The U.S. Securities and Exchange Commission’s latest requirements for organizations to address security risk demand that organizational boards and business leaders not only understand cyber risk from a technical perspective but also in terms of cyber risk exposure. Being able to quantify risk with a dollar value will be crucial.
What is the Factor Analysis of Information Risk (FAIR) Model?
The Fair Analysis of Information Risk (FAIR) is a globally recognized risk quantification model developed by over 500 organizations to define and quantify cyber risk. It is regarded as the most comprehensive framework for measuring cyber risk management. According to FAIR, risk is defined as “the probable frequency and probable magnitude of future loss” associated with a specific event. More specifically, risk can only be determined if the asset, threat and the effect of the threat and its impact are measured as well.
Unlike other risk assessment frameworks such as NIST, ISO, OCTAVA and ISACA, the FAIR model guides organizations in more accurately analyzing risk scenarios. The FAIR model can also be applied to operational risk.
What are the Benefits of Cyber Risk Quantification?
The advantages of cyber risk quantification extend beyond minimizing security risk exposure to gaining greater customer trust and reliability and impacting your organization’s security investments.
Other benefits include:
- Understanding the business impact. When security teams can use a risk quantification tool to generate reports and explain risk in monetary terms, it is easier to get buy-in from the board and management team to support security investments.
- Helping organizations make better decisions. When you can measure the cybersecurity posture of your organization in financial terms, you won’t waste time on risk reduction that doesn’t justify business objectives.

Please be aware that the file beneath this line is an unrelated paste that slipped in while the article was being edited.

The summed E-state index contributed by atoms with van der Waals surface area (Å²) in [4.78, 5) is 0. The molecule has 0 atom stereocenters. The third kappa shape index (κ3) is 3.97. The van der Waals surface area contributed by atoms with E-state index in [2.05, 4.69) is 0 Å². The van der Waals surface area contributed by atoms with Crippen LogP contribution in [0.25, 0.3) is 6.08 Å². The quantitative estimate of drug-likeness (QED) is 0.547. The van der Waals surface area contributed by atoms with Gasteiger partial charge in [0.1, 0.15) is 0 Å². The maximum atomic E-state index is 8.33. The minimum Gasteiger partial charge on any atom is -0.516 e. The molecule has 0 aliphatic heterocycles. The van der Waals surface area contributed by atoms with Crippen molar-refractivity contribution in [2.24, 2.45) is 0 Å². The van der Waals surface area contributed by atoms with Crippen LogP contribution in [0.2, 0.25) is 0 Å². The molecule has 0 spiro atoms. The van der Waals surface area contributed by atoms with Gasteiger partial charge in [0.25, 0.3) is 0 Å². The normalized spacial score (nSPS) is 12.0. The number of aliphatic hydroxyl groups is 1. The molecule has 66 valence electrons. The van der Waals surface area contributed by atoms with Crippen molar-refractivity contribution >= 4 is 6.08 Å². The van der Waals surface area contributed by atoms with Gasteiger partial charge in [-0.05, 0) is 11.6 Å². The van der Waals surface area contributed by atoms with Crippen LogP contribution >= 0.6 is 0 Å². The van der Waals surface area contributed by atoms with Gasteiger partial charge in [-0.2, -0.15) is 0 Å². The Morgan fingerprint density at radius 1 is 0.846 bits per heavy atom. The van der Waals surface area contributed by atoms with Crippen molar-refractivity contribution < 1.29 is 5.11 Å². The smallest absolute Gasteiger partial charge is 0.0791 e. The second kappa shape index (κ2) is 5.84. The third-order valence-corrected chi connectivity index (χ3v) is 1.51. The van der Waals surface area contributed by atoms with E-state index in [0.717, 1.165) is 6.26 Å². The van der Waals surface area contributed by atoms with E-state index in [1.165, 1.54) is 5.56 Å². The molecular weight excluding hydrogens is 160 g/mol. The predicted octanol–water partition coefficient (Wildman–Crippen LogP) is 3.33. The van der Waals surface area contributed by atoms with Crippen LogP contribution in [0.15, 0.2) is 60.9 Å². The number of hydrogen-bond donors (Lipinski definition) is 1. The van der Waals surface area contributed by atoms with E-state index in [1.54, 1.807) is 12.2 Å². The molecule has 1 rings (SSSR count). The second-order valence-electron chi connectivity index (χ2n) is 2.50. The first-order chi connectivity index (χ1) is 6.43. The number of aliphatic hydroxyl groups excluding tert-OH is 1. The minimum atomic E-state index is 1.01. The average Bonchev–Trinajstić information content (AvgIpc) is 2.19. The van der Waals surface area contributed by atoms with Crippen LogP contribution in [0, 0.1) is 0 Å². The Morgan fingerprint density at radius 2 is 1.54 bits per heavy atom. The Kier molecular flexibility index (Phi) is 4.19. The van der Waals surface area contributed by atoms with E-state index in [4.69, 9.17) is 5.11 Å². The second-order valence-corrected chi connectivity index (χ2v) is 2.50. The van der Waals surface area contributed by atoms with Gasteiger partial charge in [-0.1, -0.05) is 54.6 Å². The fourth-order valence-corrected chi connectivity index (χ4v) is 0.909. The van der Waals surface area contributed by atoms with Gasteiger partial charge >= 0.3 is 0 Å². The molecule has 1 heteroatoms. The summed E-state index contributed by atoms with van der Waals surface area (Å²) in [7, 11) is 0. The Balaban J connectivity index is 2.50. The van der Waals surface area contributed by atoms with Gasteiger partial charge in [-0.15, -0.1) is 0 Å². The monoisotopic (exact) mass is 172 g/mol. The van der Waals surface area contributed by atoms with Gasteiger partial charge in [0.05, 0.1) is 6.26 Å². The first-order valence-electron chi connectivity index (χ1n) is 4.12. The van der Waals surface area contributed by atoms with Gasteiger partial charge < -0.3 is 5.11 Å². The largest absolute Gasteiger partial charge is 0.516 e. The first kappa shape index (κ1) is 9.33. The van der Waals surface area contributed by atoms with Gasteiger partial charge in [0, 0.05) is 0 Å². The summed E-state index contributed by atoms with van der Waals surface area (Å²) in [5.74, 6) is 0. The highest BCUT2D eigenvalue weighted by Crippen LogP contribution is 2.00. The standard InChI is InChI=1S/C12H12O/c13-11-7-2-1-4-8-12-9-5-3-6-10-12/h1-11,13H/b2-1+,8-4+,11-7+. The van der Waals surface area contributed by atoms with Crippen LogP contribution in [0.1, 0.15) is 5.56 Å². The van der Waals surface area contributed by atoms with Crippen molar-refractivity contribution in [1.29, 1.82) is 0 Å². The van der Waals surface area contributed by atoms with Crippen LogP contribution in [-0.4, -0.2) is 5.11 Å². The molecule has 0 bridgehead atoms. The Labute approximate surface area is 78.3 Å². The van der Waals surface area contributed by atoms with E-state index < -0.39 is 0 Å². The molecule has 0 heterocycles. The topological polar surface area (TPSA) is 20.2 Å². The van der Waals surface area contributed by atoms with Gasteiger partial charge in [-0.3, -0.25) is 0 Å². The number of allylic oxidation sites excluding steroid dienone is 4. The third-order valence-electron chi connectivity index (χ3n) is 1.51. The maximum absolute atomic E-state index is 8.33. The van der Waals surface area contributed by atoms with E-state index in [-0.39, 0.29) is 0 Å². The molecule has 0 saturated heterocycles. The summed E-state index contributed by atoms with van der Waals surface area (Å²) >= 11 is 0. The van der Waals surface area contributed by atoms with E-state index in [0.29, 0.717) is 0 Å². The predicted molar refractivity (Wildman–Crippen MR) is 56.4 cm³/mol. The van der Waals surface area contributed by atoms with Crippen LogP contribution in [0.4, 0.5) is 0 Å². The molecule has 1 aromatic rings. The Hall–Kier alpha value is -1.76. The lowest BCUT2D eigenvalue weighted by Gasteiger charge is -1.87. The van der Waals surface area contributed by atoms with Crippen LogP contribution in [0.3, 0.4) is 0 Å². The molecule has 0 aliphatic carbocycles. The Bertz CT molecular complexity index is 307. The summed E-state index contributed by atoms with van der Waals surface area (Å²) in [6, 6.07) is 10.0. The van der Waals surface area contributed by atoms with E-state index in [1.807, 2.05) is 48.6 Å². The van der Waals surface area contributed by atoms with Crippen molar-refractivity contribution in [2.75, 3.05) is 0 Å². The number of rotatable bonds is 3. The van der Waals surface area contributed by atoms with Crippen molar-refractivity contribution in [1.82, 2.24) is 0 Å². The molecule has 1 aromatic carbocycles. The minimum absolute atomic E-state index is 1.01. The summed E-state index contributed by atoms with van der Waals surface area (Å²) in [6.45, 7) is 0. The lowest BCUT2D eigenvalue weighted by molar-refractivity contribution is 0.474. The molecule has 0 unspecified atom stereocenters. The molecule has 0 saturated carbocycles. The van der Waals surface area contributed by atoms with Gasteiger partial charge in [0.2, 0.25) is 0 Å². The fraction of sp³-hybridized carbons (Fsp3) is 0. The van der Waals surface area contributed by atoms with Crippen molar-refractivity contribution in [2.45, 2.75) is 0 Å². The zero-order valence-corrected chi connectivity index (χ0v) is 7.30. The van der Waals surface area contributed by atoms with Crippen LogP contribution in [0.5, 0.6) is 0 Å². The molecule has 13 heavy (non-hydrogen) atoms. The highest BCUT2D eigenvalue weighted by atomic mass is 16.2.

- Providing more accurate risk assessment. Many risk quantification tools on the market today use labels such as “high, medium and low” to quantify cyber risk. But these labels are more qualitative, using subjective terms that may be inaccurate. One person may believe that a 60% probability of an attack is “high” while another might consider it “medium.”
- Measuring the effectiveness of risk mitigation strategies. You can measure your risk exposure against specific security controls and understand how it helps your organization reduce risk. If it’s too high, you can try a different control instead.
What are the Challenges of Quantifying Cyber Risk?
Since it’s a globally recognized framework, using the FAIR model helps organizations who want to quantify their cyber risk. Still, hurdles remain. Evolving threats, complex IT systems and difficulty in measuring the value of assets are just a few factors contributing to these challenges.
Additional challenges include:
- Linking risk analysis to business goals. According to Gartner, more than half of security teams and risk management leaders struggle to drive action, whether that is lowering costs, implementing better security or adding strategic value to decision-making.